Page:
Earlier, the idea of clothes not having a gender was rather radical, but now the gender associated lines related to clothing are blurring. Now, the idea of clothes having no gender is becoming mainstream in our society.

But gender-neutral clothing is not an invention of the twenty-first century, it has been around for centuries now. The Greeks, Scotts, Australian Aboriginals, Red Indians, Indians, their standard attire both for men and women typically consisted of two pieces of clothing, draped around the body- a tunic and a cloak. Considering history, clothing was more or less gendered in different eras and places. 

Effects Of The Industrial Revolution On Clothing

During the industrial revolution clothing in the West became strictly gender oriented. One clear example is, skirts have entirely disappeared from men’s wardrobes. In fact, up until the 19th century, the skirt wasn’t a garment that only women were supposed to wear.

On the contrary, it had been a part of the male outfit in both Medieval and Renaissance Europe. For example, in 16th and 17th century Europe, the noblemen’s go-to attire included hoses, sometimes codpieces, and skirt-like voluminous puffy breeches. During the 19th century, even small boys were dressed in skirts, earlier, regardless of gender, children were dressed in skirts and lavish gowns. 

Men’s fashion during the 19th century

Beginning Of The Genderless Fashion 

In 1968, designers such as Pierre Cardin, Andre Courreges, Paco Rabanne and Mary Quant started a clothing line called the “Space Age”. It consisted of sleek and simple silhouettes with bold graphic patterns, new, synthetic fabrics that had no historical gender associations.

And women burned their bras symbolically. U.S. department stores created special sections for unisex fashions, though most of them had closed by 1969. But their impact could be felt for a decade afterwards in “his-n-hers” clothing, promoted in cutesy ads, catalogue spreads, and sewing patterns.

“The difference between avant-garde unisex and the later version,” Paoletti argues, “is the distinction between boundary-defying designs, often modelled by androgynous-looking models, and a less threatening variation, worn by attractive heterosexual couples.” After this many designers like David Bowie, Prince, and Grace Jones defied gender norms with their clothing choices.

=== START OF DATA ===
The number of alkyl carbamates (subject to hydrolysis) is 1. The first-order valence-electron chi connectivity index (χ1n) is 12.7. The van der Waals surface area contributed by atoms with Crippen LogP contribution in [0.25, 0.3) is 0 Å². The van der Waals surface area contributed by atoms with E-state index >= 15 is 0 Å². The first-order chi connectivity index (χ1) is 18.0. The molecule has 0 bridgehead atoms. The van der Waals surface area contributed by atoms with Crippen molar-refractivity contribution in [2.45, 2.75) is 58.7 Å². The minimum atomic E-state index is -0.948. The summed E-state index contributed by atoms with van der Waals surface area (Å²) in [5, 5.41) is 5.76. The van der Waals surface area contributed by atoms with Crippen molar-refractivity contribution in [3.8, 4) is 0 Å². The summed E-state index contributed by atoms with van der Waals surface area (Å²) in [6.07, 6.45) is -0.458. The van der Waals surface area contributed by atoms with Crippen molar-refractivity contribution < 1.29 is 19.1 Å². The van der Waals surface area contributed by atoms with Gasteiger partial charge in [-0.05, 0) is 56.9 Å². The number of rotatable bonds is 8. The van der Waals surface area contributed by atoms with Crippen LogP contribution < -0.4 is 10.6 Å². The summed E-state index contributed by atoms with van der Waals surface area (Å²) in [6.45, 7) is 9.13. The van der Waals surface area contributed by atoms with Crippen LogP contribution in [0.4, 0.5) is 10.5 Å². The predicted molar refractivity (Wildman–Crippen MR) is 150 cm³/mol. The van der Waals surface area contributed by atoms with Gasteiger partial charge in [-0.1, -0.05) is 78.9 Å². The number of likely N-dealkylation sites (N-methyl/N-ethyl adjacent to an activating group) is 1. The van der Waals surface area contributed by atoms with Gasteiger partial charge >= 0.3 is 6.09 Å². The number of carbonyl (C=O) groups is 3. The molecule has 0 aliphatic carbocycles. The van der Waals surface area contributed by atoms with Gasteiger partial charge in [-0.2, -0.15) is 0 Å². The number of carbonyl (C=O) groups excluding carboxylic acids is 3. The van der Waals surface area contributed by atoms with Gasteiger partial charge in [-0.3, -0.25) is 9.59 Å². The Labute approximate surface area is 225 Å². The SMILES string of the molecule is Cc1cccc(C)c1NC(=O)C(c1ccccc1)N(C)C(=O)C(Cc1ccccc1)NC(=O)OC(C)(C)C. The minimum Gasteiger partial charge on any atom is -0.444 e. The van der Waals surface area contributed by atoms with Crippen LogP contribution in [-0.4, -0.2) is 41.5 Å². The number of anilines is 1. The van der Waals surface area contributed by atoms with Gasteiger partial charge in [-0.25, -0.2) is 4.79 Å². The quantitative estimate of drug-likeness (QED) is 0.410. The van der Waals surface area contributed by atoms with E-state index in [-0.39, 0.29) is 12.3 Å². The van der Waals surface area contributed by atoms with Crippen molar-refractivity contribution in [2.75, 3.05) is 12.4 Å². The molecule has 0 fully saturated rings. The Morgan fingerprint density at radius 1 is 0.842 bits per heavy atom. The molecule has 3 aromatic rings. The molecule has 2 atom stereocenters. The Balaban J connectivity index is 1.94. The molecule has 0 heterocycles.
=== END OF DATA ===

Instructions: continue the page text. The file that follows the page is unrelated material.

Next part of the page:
Pierre Cardin’s Space Age collection

Nowadays, more and more people seem to want to free themselves from gender roles and norms, and this attitude influences the current fashion scene, which is becoming increasingly more gender-neutral. 

Read More: In Pics: Indian Fashion Labels That Have Championed Gender Neutrality

Fashion Houses Bringing About The Necessary Changes 

Fashion houses have been blurring the line between menswear and womenswear for decades. But now we can witness it every day, as society’s perception of gender is visibly shifting.

The British Fashion Council (BFC) is also trying to keep up with this shifting fashion scene. Recently they released a statement announcing that for the next twelve months, London Fashion Weeks will merge womenswear and menswear into one gender-neutral platform, to allow designers greater flexibility.

London Fashion Week won’t be separated along binary lines for the first time in its 37 year history, reflecting the fashion industry’s increasing willingness to get over the gender binary.

A gender-neutral fashion show

Nowadays celebrities seem to love gender-neutral fashion and some celebrities and influencers are famous owing to their gender-norm-defying-fashion sense. It’s wonderful to see how society has embraced gender-neutral fashion and it’s encouraging people to be more expressive about their sexuality as they do not have to conform themselves to gender-conforming trends. 

The new popular and scientific interest in bisexuality was liberating for homosexual men, women and trans men and women, offering them a culturally acceptable alternative to their closet.